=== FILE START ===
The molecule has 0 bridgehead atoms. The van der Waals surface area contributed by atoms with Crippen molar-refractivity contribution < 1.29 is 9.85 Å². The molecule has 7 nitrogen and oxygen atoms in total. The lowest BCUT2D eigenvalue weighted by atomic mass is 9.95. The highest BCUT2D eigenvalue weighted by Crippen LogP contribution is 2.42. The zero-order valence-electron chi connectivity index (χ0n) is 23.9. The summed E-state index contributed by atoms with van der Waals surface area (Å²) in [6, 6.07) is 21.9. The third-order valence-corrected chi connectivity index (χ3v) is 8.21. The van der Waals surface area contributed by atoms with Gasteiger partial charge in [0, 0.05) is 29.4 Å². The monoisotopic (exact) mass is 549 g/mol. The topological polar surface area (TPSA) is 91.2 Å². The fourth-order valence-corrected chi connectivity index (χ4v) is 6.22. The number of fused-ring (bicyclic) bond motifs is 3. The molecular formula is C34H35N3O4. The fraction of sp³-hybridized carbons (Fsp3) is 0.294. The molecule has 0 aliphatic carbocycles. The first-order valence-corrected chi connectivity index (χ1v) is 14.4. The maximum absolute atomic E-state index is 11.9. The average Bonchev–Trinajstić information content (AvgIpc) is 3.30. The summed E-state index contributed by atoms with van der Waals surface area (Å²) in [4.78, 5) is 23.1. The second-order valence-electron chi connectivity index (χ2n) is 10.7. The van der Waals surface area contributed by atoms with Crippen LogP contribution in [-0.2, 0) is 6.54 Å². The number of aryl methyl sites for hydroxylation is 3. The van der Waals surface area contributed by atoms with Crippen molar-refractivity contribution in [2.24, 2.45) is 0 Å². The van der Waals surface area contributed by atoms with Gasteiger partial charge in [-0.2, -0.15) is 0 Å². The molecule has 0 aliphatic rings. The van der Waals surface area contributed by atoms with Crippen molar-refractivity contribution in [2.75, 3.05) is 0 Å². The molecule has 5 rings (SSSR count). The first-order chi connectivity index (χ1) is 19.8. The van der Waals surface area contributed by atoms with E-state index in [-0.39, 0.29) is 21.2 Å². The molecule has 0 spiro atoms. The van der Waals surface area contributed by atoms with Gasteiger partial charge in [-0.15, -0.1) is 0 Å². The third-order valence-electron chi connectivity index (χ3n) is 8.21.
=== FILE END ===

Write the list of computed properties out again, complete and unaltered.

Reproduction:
The molecule has 0 bridgehead atoms. The van der Waals surface area contributed by atoms with Crippen molar-refractivity contribution < 1.29 is 9.85 Å². The molecule has 7 nitrogen and oxygen atoms in total. The lowest BCUT2D eigenvalue weighted by atomic mass is 9.95. The highest BCUT2D eigenvalue weighted by Crippen LogP contribution is 2.42. The zero-order valence-electron chi connectivity index (χ0n) is 23.9. The summed E-state index contributed by atoms with van der Waals surface area (Å²) in [6, 6.07) is 21.9. The third-order valence-corrected chi connectivity index (χ3v) is 8.21. The van der Waals surface area contributed by atoms with Gasteiger partial charge in [0, 0.05) is 29.4 Å². The monoisotopic (exact) mass is 549 g/mol. The topological polar surface area (TPSA) is 91.2 Å². The fourth-order valence-corrected chi connectivity index (χ4v) is 6.22. The number of fused-ring (bicyclic) bond motifs is 3. The molecular formula is C34H35N3O4. The fraction of sp³-hybridized carbons (Fsp3) is 0.294. The molecule has 0 aliphatic carbocycles. The first-order valence-corrected chi connectivity index (χ1v) is 14.4. The maximum absolute atomic E-state index is 11.9. The average Bonchev–Trinajstić information content (AvgIpc) is 3.30. The summed E-state index contributed by atoms with van der Waals surface area (Å²) in [4.78, 5) is 23.1. The second-order valence-electron chi connectivity index (χ2n) is 10.7. The van der Waals surface area contributed by atoms with Crippen LogP contribution in [-0.2, 0) is 6.54 Å². The number of aryl methyl sites for hydroxylation is 3. The van der Waals surface area contributed by atoms with Crippen molar-refractivity contribution in [2.24, 2.45) is 0 Å². The van der Waals surface area contributed by atoms with Gasteiger partial charge in [-0.2, -0.15) is 0 Å². The molecule has 0 aliphatic rings. The van der Waals surface area contributed by atoms with Crippen molar-refractivity contribution in [2.75, 3.05) is 0 Å². The molecule has 5 rings (SSSR count). The first-order chi connectivity index (χ1) is 19.8. The van der Waals surface area contributed by atoms with E-state index in [-0.39, 0.29) is 21.2 Å². The molecule has 0 spiro atoms. The van der Waals surface area contributed by atoms with Gasteiger partial charge in [-0.15, -0.1) is 0 Å². The third-order valence-electron chi connectivity index (χ3n) is 8.21.